I'm not sure x86 compatability is important. HPC codes are not written directly in x86 assembler and to a very large extent are re-compiled for each system rather than being distributed as binaries.
Historically the HPC market has been happy to migrate to whichever architecture provides the most value for money. The current dominance of x86 chips in HPC is more due to the price performance benefits diven by the mass market in x86 chips than by any requirement for x86 compatibility from the HPC market. This would argue that graphics chips have the advantage due to selling in two markets (unless of course intel subsidise their HPC only chip).
Programmability is an issue but the PGI compiler already targets nvidia GPUs to accelerate normal fortran codes. There are problems with targetting attached co-processors with their own memory but these would also be experienced if the attached processors are x86 cores.
Of course x86 compatibility does mean you might be able to build a large MPP system out of ONLY Larrabee chips which might save some money.
reminds me o0f something closer to home.
The problem with the cloud buzzword is that it means too many things to too many people.
Google App Engine is a mechanism for doing business with Google. Of course it is locked to one vendor and nothing intrinsically wrong with that and you get access to lots of nice underlying technology.
But there are lots of cloudy ideas out there that don't map onto App Engine (people are talking about using clouds for large number crunching jobs for example) and the ability to use multiple vendors is also important to some people.
This does not mean that App Engine is bad or inferior just not appropriate to these cases.
The problem is that people write stupid surveys about "cloud" as it meant a single thing. Different companies have different cloud offerings targeting different use cases. Google provide an offering that is specific to their infrastructure so inevitably has some degree of lock-in.
And 26 percent of respondents did not realise this or voted for their favourite company regardless of the question.
Big installations with a chilled water system and a cold climate have another option. When the weather is cold enough we switch off the chillers and pump the water through a free-cool radiator system on the roof.
Takes a lot of additional plumbing and you still need to power the pumps but you keep control over dust and humidity.
VM actually got things right with the i-player they upload the content into the cable-TV on-demand infrastructure.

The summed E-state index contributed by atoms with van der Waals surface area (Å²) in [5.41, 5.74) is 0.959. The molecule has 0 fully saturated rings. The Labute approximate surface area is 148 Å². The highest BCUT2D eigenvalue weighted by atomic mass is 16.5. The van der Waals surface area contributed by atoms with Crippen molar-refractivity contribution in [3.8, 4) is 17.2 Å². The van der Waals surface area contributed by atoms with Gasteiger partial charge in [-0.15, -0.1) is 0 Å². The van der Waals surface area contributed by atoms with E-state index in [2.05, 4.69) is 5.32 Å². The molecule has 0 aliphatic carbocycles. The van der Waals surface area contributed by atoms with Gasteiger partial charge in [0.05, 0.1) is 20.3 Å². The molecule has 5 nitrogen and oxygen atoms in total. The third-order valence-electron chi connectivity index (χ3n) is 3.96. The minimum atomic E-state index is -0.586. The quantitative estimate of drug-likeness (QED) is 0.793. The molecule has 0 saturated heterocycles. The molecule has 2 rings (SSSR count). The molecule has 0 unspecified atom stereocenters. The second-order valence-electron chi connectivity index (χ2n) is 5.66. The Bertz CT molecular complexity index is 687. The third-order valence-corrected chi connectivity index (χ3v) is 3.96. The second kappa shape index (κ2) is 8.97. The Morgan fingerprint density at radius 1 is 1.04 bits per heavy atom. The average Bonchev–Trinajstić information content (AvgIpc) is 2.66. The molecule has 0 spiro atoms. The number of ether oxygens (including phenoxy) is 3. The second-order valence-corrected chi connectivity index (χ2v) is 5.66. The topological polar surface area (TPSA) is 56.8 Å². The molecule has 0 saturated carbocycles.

This means that we can watch catch-up TV programs on the TV (amazing concept)
and use the same interface for catch-up TV from non BBC channels as well.
Even better I can grab the laptop and use the broadband while my kids are watching the i-Player programs.
My bet is that BT will use this new infrastructure to add a IP based TV service to compete directly with Virgin media/sky
"the names of more than a quarter million Earthlings."
I think we have just tracked down one of the missing government data disks then.
No OS can be proof against user stupidity. No matter how secure it is if the owner of the machine is stupid enough to try and install software of unknown origin then the machine is going to get infected.
Its therefore no wonder that an OS thats shipped by default to home users has a higher infection rate than an OS thats typically only used by IT professionals.
I'm no great fan of Vista but this seems a bit bogus to me.
I'm with the pro water cooling crowd.
Water cooling might be a bind if you are thinking in terms of a small server cupboard cooled by through the wall air-con units, but once you have a whole building full of the beasts then your air-con system has to be driven by a massive chilled water plant anyway.
In this case getting the chilled water closer to the source of the heat has to reduce the overall power use.
The only time I remember a big puddle of water under the machine room tiles it was not a failure of the chilled water system but the dehumidifier drain pipe got blocked and it was the air-con system that caused the flood.
The exact form of the opt out cookie is absolutely key here.